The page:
Adventure (1980 video game)

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Adventure - 2600 - USA.jpg

Atari 2600 - USA - 1st edition.

Developer Atari
Publisher Atari
Published 1980-??-??
Platforms Atari 2600
Genres Exploration, Metroidvania
Themes Cartoon, Fantasy
Distribution Commercial

Adventure is an action adventure game developed by Warren Robinett at Atari and published by Atari for the Atari 2600 in 1980. Robinett wanted to create a game similar to the 1976 game, Adventure designed on the PDP-10, but, since the Atari didn't have the memory to handle a text adventure, he had to make it a more abstract graphical game, which pioneered the graphical action adventure genre.

In the game's story, an evil magician has stolen the enchanted chalice and hidden it somewhere in the kingdom. Your job is to find the chalice and return it to the golden castle where it belongs, but the magician has also spawned three deadly dragons and a frustrating black bat to hinder your progress. Throughout the kingdom you can find weapons to defeat the dragons, keys to unlock castle gates, and tools to help you navigate the mazes.


Own?Yes, cartridge and manual.
Won?Yes, all three difficulties, and I found the Easter egg.

This is one of the first video games I ever played (around 1985-86), and part of not knowing what was possible in the game created a sense of awe, which, when combined with the quirkiness of the box art and game's manual, made it an instant favorite. Being able to find new rooms by using the bridge near walls made me think the game was much bigger than it really was. Now that I know more about how the game functions, I'm less enamored with it.

I stumbled upon a way to kill the red dragon who is immune to the sword while you're wielding it. If you drop the sword and trick the dragon into running into it, it will kill itself!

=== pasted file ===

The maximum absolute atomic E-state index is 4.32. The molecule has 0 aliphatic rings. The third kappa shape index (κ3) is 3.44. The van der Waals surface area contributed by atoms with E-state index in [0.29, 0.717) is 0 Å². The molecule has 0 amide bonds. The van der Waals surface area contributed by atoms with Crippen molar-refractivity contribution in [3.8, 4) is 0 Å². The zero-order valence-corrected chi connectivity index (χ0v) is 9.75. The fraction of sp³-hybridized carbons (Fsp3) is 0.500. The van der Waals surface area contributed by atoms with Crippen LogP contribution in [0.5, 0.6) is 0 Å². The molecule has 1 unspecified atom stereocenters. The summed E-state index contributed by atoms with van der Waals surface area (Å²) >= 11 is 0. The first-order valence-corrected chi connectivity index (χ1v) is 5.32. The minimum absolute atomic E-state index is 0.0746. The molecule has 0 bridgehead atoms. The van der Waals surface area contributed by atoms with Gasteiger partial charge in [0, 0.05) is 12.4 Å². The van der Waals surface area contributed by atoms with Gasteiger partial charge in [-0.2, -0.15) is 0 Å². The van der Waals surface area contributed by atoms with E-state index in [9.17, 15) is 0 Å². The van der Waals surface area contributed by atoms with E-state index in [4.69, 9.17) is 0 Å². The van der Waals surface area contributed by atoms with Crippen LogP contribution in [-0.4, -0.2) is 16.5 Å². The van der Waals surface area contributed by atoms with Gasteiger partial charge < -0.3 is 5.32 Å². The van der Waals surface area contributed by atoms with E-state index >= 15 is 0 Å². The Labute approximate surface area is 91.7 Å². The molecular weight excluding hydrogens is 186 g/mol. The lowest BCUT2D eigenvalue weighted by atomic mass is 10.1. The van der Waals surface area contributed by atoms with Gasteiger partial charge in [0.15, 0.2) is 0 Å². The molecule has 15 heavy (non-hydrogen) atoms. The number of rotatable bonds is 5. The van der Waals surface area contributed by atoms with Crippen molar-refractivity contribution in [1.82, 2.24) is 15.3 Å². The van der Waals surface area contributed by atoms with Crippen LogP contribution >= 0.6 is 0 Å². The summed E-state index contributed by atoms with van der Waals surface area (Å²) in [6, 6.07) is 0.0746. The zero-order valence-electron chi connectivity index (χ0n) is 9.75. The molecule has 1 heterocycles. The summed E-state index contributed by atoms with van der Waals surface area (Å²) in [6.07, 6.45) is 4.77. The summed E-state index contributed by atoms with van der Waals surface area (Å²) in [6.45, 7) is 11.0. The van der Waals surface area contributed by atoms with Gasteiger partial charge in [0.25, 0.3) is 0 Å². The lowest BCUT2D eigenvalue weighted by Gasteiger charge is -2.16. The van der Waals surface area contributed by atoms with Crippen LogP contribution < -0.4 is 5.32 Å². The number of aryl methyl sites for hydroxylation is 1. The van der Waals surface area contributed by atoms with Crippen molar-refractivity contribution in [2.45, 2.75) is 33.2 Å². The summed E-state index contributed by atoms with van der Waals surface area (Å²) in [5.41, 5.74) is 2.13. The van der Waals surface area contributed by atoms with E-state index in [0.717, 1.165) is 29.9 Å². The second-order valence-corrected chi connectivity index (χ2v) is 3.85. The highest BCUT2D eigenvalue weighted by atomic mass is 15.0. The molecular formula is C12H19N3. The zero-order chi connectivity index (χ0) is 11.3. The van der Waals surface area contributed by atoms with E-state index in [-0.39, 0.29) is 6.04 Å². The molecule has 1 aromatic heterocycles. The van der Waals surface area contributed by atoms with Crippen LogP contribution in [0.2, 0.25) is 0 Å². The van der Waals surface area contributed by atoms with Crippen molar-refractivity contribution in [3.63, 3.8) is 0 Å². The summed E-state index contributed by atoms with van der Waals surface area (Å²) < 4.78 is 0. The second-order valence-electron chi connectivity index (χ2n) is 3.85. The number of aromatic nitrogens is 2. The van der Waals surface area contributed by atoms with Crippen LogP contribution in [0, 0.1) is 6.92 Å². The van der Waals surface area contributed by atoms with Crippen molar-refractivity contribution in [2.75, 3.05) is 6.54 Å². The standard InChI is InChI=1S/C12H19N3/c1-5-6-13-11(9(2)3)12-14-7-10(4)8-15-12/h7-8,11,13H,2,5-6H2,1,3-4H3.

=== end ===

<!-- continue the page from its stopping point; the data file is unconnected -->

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5 5 3 2 2

Best Version: Atari 2600

— This section contains spoilers! —


  • At the time, this was the only adventure game for the console market, so it was quite the pioneer.
  • I like how the game world uses a non-Euclidean map system where you don't simply move from room-to-room, but rather warp around. This keeps the map unpredictable.
  • The pack bat is a clever and creative nemesis.
  • The use of the bridge and magnet is especially creative.
  • I like the fact that when the dragons eat you, you can be seen inside their bellies.
  • The game's Easter egg is a nice addition.
  • The game's box art is great.


  • The pack bat, while clever, is really obnoxious to the point of throwing a joystick!
  • The dragons look like ducks. While this is funny, it takes away from the thrill of the game.
  • Level 3, rather than being harder than level 2, is just the same map with the starting position of the items randomized. Kind of a let-down.
  • The magnet and bridge, though creative, are entirely unnecessary to beat the game.


  • The game is unfortunately very short. Even without any prior knowledge, you can memorize the entire map, and beat all three difficulty levels in less than an hour. I understand that this is a constraint of the system, but it really hurts the game.


Box Art

Susan Jaekel's box art gives a good impression of what the game will be like: people are sent from the castle only to become hopelessly lost in the hedge maze while a mischievous dragon holds a key hostage. I like the out-of-view character stealing the crown. Too bad the painting is about a billion times better than the game's artwork.


The game has a nice manual which describes the quirks of the program as good and bad magic. Interestingly, on page 3, the writers try to explain the idea of moving from one screen to another to a generation that isn't used to multi-screen adventure games telling players to move "off" the screen.


Fan Art



Review, Metroidvania Works.
Easter egg.

Play Online

Atari 2600


This is a download of the reverse-engineered source code.


Strong female character?FailNobody is clearly female.
Bechdel test?FailNobody ever talks.
Strong person of color character?FailNobody has a race.
Queer character?FailThere are no queer characters.


Role Staff
Designer Warren Robinett
Programmer Warren Robinett
Box Art Susan Jaekel (as S. Jaekel)


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